The Monsoon session of Parliament started on July 19.
What is the session of Parliament?
The period during which the House meets to conduct its business is called a session.
Who summons the session?
- The Indian Constitution(article 85) empowers the President to summon each House at such intervals that there should not be more than a six-month gap between the two sessions.
- Hence the Parliament must meet at least twice a year.
- The decision is taken by the Cabinet Committee on Parliamentary Affairs, which currently comprises nine ministers, including those for Defence, Home, Finance, and Law.
- The decision of the Committee is formalised by the President, in whose name MPs are summoned to meet for a session.
- The President exercises the power to summon the Houses on the recommendation of the Prime Minister or the Cabinet.
- Like many other articles, it is based on a provision of The Government of India Act, 1935.
- Besides, articles 352(4 &8), article 356(3) and article 360(2)(c) lay down certain time limits for summoning the Houses of Parliament
Article 85 also empowers the President to–
- Prorogue the Houses or either House.
- Dissolve the House of the People.
Prorogation of the house
Under Article 85(2) of the Constitution, the President may from time to time prorogue Houses or either House of Parliament. Termination of a session of the House by an Order by the President under the above constitutional provision is called ‘prorogation’. Prorogation normally follows the adjournment of the sitting of the House sine die.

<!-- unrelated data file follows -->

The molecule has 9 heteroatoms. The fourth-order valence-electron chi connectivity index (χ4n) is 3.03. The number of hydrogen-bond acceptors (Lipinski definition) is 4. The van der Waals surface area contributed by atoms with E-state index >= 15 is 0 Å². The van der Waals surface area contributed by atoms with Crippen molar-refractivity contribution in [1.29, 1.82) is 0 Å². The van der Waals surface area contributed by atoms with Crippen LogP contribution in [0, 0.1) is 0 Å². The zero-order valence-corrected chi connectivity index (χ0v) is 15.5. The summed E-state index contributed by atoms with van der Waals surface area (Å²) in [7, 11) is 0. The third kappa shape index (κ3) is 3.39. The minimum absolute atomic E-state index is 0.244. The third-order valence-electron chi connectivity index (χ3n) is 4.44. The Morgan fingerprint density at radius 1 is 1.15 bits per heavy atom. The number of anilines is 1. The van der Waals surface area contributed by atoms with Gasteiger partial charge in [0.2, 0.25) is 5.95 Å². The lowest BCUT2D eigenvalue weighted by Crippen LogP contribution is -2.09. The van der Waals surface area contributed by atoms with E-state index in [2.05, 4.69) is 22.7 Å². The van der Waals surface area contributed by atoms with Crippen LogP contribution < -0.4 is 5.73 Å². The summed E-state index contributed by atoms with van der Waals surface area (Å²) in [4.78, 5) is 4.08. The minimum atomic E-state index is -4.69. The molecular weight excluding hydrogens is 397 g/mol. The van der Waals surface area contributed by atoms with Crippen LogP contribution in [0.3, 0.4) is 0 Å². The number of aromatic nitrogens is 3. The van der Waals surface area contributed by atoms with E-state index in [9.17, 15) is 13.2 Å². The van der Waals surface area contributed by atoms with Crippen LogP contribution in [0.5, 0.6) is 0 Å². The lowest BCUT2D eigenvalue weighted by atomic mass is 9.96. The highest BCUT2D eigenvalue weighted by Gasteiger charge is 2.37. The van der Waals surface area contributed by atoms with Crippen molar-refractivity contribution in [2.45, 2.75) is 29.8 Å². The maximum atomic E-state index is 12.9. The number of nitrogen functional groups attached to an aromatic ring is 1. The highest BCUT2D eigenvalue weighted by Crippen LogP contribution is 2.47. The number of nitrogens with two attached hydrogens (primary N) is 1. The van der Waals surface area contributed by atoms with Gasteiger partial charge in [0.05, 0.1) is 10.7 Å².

Dissolution(in case of Lok Sabha)
- In terms of Article 83(2) of the Constitution, the House of the People, unless sooner dissolved, shall continue for five years from the date appointed for its first meeting and no longer and the expiration of the said period of five years shall operate as a dissolution of the House.
- As per the Government of India (Allocation of Business) Rules, 1961, the function regarding dissolution of the House of the People has been allocated to the Ministry of Parliamentary Affairs.
Three sessions of Parliament
India does not have a fixed parliamentary calendar. By convention, Parliament meets for three sessions in a year:
- Budget session: January/February to May-It is the longest session. The session has a recess so that Parliamentary Committees can discuss the budgetary proposals.
- Monsoon session: July to August/September.
- Winter session: November to December.
Joint session of the Parliament
The joint sitting of the Parliament is called by the President of India (Article 108) and is presided over by the Speaker of the Lok Sabha or, in their absence, by the Deputy Speaker of the Lok Sabha, or in their absence, the Deputy Chairman of the Rajya Sabha.
Conditions for summoning a joint session:
As per Article 108 of Constitution, a Joint session of Parliament can be summoned in the following situations. If after a Bill has been passed by one House and submitted to the other House—
- The Bill is rejected by the other House; or
- The Houses have finally disagreed as to the amendments to be made in the Bill; or
- More than six months elapsed from the date of the reception of the Bill by the other House without the Bill being passed by it.
- The President may, unless the Bill has elapsed by reason of a dissolution of the House of the People, notify to the Houses by message if they are sitting or by public notification if they are not sitting, their intention to summon them to meet in a joint sitting for the purpose of deliberating and voting on the Bill.
Exceptions to joint sittings
Following two bills cannot be referred to a joint sitting:
- Money Bill.
- Constitutional Amendment Bill.